Wednesday, February 22, 2006

the human condition

I went to Douglass again Saturday, looking for my boxes of essays and poems and had no luck. I have a few essays I'd made copies of so I've been using those these last some days. It has been wonderful. I give them each a copy of the essay and I read it aloud and they highlight words, sentences, paragraphs, etc., that they find good and compelling, for whatever reason, aspects of the essay we respect, aspects of the essays that make us want to keep reading. Then we're talking about what makes the essays good and also about their content. And then, when they're all stirred up with ideas, we do freewriting first drafts on something that came into our minds during the discussion. They're loving it and so am I. Yesterday we read one essay about the boorishness of our society and one girl, Shelley from Chalmette, said, "they got a lot of boorish customers at Burger King," and I told the class about Ronnie, a Mandeville High student I had two years ago, who was pregnant and working at Burger King and how some woman customer got in her face and that Ronnie climbed over the counter and punched the woman in the face and knocked her down. Yes, there is much boorish behavior in the world.
Another one we read was an essay from Time Magazine called The PG-Rated War, about how government does not want the media to show photographs of war dead. We had a fantastic discussion about whether war casualties and executions should be made public. Arguments were wonderful on both sides. Ammy made it personal by asking how we'd feel if it was our own childrens' deaths photographed. Someone said that if the mother's child died in war we should respect his/her right to die for her country and that we should be proud for her. We talked about capital punishment and about the controversy sometime back over whether Timothy McVey's execution should be televised. And I told them about a revelation I'd had some years ago about hunting, about how my ex-husband was a hunter and I hated it until one day when I was at the grocery buying a nice rump roast, a piece of flesh wrapped neat with no big brown eyes, I realized I was a hypocrite.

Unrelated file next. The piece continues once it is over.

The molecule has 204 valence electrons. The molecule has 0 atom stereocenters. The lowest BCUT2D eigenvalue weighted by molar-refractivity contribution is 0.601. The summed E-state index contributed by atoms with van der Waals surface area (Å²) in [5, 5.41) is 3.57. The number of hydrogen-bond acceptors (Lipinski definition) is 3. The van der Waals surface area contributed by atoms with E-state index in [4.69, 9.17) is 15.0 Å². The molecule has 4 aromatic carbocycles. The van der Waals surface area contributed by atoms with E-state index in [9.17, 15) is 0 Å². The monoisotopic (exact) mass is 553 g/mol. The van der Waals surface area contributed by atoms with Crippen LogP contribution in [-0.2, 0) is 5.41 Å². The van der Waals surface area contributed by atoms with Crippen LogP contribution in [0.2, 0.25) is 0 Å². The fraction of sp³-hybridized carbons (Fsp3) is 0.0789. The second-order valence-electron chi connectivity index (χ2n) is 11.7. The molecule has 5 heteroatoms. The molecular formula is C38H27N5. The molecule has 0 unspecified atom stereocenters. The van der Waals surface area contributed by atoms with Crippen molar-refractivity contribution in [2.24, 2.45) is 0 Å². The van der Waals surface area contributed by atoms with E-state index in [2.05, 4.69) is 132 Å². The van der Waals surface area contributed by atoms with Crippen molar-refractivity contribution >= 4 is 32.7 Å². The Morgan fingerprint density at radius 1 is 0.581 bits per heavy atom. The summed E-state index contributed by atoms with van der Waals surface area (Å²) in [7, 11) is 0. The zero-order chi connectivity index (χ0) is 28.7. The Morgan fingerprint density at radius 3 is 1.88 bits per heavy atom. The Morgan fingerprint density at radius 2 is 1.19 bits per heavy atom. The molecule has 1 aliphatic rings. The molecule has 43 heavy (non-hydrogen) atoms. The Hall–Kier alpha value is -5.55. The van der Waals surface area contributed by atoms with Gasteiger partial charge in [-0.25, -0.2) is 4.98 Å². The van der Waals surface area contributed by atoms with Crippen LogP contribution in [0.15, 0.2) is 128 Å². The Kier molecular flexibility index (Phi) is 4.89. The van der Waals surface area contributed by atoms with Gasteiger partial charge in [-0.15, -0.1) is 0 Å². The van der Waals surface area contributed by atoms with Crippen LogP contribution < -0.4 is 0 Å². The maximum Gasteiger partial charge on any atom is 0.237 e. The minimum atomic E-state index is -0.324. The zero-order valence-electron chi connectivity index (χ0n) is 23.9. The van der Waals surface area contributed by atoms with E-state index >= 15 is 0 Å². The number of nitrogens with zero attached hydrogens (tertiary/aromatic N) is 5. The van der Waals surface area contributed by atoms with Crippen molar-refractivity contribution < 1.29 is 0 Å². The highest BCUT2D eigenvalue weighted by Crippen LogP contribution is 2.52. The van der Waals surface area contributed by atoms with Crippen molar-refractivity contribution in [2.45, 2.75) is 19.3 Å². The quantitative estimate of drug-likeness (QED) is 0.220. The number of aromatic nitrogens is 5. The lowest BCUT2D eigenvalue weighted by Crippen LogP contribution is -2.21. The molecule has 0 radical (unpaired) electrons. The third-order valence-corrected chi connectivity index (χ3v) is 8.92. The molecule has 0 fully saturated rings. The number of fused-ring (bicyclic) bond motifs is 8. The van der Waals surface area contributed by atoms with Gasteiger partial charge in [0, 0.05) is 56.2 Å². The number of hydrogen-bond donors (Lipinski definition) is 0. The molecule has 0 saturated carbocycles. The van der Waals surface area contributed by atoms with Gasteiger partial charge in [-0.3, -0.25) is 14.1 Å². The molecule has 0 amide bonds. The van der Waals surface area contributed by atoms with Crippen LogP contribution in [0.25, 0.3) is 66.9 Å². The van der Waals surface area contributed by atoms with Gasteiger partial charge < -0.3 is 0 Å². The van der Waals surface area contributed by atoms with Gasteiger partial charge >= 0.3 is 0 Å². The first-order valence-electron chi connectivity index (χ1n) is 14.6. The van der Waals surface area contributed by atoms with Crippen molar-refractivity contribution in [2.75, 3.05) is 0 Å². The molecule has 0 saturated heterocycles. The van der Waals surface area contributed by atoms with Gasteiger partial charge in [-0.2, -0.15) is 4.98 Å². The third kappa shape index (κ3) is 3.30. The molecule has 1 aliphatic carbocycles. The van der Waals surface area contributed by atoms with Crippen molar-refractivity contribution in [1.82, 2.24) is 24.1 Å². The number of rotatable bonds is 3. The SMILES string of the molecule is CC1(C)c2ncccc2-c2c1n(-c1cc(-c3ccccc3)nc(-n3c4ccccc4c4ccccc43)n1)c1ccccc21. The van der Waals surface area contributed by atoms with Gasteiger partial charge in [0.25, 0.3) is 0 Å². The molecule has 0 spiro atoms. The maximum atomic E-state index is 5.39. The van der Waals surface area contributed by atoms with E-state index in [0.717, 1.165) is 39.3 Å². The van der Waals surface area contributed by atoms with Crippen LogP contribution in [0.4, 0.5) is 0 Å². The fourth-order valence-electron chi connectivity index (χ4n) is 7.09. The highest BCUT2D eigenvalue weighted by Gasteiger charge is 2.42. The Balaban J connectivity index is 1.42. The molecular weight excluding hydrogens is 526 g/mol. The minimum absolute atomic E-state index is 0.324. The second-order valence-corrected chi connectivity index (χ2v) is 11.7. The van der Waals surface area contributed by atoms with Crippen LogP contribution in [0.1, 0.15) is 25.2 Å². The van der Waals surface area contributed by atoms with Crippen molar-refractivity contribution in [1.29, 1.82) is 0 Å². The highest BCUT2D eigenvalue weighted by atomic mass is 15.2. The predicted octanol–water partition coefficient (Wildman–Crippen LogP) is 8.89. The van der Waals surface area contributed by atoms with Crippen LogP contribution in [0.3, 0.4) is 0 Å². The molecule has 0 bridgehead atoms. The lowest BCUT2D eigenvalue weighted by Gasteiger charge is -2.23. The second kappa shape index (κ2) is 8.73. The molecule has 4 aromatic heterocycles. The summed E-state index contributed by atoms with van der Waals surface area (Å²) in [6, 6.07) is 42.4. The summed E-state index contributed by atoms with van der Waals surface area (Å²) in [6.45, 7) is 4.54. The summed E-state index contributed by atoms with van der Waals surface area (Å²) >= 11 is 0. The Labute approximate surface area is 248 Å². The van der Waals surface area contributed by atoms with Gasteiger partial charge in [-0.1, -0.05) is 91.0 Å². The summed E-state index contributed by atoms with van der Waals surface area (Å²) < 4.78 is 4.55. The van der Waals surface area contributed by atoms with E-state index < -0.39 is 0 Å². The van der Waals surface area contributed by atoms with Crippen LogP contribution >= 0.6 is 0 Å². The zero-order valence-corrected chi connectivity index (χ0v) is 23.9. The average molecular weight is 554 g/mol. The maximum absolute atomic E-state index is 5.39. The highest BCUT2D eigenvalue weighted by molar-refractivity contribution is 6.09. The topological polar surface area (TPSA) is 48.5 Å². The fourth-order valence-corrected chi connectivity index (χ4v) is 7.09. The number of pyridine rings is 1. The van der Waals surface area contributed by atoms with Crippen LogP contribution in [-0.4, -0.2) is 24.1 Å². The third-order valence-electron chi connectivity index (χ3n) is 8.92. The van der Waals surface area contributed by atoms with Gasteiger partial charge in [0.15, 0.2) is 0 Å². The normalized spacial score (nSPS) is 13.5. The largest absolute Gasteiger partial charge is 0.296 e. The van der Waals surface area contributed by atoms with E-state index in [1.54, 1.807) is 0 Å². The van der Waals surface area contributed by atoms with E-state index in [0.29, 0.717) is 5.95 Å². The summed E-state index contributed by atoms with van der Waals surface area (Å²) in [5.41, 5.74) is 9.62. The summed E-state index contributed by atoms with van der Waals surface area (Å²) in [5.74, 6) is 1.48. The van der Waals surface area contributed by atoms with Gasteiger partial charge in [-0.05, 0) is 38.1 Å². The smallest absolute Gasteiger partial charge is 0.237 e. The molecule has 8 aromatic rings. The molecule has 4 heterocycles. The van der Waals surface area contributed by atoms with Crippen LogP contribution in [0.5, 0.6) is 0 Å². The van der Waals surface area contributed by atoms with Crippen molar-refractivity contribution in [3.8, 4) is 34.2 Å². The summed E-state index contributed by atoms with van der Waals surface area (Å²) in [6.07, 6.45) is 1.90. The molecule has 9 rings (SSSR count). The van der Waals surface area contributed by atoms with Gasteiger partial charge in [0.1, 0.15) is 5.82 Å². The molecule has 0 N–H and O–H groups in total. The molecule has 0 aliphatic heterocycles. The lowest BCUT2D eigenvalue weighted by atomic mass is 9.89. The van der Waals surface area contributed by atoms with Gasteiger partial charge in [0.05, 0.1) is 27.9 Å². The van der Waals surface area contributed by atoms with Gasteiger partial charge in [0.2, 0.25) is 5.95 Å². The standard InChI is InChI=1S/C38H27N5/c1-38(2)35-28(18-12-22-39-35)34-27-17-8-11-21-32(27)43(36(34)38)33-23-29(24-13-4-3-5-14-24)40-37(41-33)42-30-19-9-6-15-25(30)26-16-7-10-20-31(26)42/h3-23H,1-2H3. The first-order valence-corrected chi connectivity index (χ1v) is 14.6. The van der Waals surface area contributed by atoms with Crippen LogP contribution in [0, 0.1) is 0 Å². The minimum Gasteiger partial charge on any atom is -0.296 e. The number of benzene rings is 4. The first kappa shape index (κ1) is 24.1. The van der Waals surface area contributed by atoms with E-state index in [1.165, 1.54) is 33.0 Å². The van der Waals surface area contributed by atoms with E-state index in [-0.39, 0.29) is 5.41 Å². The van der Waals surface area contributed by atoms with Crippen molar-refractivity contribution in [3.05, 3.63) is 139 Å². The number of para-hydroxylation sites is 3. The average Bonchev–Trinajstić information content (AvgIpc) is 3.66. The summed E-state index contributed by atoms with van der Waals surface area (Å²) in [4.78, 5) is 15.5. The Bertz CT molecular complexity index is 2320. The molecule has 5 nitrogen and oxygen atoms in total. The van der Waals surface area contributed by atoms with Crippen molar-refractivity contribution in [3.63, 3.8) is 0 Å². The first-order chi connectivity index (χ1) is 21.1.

Another one we read was by Leonard Pitts, about a video game called JFK Reloaded, a game in which the player is in the shoes of Lee Harvey Oswald and must assassinate the president. Again, the discussion went all over the place. Arguments for and against the game came up that had never occurred to me. Danny said it's telling that the game was made out of the country. Mandy said she thinks the impulse that causes humans to create such things like JFK Reloaded stems from that same something in us that causes us to look at a car wreck, that everyone has the instinct or curiousity to view death. Fran said she thinks we want to be scared.
In the end the question was, what does this say about the human condition? The human race? Us? Me? That's the point after all.
I'm two and a half weeks behind on my reading of the Times-Picayune. That's good because now my purpose in catching up is to gather more essays. Chris Rose has become a fabulous writer since the storm. For example.
On the Romeo and Juliet front, I saw today what I always end up seeing when I read Shakespeare with students, that they balk and they balk and they balk and then, by Act V, they're almost suddenly not balking any longer and they're getting it and LIKING it and I'm able to point out the more subtle aspects of the text. And they're asking a lot of great questions, some I don't know the answers to. It thrills me. I'm having them make note of certain passages, significant for different reasons, and tomorrow we're going to go back and study the passages. I think the only way to "teach" Shakespeare (hahaha, here I go again, realizing I'm not giving them anything except an open door) is to hold their hands while they muddle through until we realize they don't need my hand so much anymore. I would now like to read another play with them. It would blow their minds to realize how much they know already that they don't know they know. I'm thinking Hamlet. Or maybe a comedy? I imagine it would be fun to read a comedy and make note of where the comedy could have turned tragic and then where Romeo and Juliet could have turned comic (in the classical sense of tragedy and comedy).


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